The present study assesses intensional knowledge of superordinate categories in preschool children. This assessment is part of a larger programmatic research effort aimed at the development of a cognitive preschool screening test to detect learning problems prior to their manifestation in school failure. Necessary prerequisites for including intensional superordinate category knowledge as a potential component of this screening test are addressed: (a) Are there substantial variations in this knowledge across preschool children? (b) Can the knowledge be measured reliably using game-like picture tasks? (c) Do individual differences in this knowledge relate to the child's current level of intellectual functioning? An underlying assumption for the development of this screening test is that assessing gradually emerging abstract knowledge that develops through active, ongoing processing is more likely to predict learning problems than assessing knowledge that develops through rote associative learning. Consistent with this approach was the prediction that one component of intension, knowledge of differences, would be a better predictor of current functioning than knowledge of similarities. The data support this contention. Although both knowledge of similarities and differences was stable within an individual, variable among individuals and highly correlated with each other, only knowledge of differences related to the child's concurrent level of intellectual functioning.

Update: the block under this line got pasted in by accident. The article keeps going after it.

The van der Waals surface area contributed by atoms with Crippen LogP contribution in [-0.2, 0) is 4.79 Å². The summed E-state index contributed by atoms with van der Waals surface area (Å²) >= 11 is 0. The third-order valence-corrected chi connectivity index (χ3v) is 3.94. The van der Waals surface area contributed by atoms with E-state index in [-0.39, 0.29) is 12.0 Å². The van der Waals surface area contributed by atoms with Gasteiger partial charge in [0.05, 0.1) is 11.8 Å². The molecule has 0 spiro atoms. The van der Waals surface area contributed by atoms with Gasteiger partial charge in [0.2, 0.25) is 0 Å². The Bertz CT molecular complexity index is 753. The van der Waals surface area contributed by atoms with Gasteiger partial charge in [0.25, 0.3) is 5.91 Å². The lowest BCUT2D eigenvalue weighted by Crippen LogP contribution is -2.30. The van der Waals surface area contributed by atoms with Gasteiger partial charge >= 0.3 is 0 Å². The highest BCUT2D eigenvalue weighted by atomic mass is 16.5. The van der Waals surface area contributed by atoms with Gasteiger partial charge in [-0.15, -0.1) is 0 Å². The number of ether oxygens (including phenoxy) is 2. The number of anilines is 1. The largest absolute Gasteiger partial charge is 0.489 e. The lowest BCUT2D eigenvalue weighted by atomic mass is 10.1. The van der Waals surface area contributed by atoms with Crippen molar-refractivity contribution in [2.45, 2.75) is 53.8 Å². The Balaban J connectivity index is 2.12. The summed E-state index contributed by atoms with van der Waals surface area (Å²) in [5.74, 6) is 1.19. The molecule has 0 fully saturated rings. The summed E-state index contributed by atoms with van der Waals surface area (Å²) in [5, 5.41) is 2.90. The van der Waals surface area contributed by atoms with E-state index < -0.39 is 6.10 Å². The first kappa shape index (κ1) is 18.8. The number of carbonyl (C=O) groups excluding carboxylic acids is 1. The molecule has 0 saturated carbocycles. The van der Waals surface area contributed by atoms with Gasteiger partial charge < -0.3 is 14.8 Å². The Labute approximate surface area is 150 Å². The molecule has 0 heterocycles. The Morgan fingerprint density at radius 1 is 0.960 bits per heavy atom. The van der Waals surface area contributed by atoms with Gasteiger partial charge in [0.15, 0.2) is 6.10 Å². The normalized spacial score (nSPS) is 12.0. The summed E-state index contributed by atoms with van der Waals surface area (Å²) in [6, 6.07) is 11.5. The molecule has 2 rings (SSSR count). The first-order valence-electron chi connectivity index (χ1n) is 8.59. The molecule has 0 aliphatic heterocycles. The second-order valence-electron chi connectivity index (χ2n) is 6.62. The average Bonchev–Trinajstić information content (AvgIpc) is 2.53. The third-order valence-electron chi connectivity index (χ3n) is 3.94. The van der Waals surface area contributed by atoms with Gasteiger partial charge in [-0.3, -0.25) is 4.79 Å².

ASJC Scopus subject areas
- Developmental and Educational Psychology